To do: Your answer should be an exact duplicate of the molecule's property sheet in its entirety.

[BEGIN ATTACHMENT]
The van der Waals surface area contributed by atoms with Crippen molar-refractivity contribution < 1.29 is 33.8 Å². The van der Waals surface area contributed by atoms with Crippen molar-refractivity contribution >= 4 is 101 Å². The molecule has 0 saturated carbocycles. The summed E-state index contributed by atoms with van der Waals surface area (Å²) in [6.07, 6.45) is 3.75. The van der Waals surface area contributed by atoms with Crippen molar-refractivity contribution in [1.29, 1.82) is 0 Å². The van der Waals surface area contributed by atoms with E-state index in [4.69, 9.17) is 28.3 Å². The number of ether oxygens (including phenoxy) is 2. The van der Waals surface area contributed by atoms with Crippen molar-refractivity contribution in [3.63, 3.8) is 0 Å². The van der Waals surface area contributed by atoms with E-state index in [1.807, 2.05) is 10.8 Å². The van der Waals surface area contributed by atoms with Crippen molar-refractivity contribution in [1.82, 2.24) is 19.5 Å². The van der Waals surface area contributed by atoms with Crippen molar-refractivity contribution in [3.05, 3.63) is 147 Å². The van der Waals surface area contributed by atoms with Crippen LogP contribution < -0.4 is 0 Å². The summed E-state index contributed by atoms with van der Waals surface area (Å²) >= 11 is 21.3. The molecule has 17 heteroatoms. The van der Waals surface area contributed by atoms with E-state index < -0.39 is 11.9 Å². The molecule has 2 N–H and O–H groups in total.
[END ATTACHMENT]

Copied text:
The van der Waals surface area contributed by atoms with Crippen molar-refractivity contribution < 1.29 is 33.8 Å². The van der Waals surface area contributed by atoms with Crippen molar-refractivity contribution >= 4 is 101 Å². The molecule has 0 saturated carbocycles. The summed E-state index contributed by atoms with van der Waals surface area (Å²) in [6.07, 6.45) is 3.75. The van der Waals surface area contributed by atoms with Crippen molar-refractivity contribution in [1.29, 1.82) is 0 Å². The van der Waals surface area contributed by atoms with E-state index in [4.69, 9.17) is 28.3 Å². The number of ether oxygens (including phenoxy) is 2. The van der Waals surface area contributed by atoms with Crippen molar-refractivity contribution in [3.63, 3.8) is 0 Å². The van der Waals surface area contributed by atoms with E-state index in [1.807, 2.05) is 10.8 Å². The van der Waals surface area contributed by atoms with Crippen molar-refractivity contribution in [1.82, 2.24) is 19.5 Å². The van der Waals surface area contributed by atoms with Crippen molar-refractivity contribution in [3.05, 3.63) is 147 Å². The van der Waals surface area contributed by atoms with Crippen LogP contribution < -0.4 is 0 Å². The summed E-state index contributed by atoms with van der Waals surface area (Å²) >= 11 is 21.3. The molecule has 17 heteroatoms. The van der Waals surface area contributed by atoms with E-state index < -0.39 is 11.9 Å². The molecule has 2 N–H and O–H groups in total.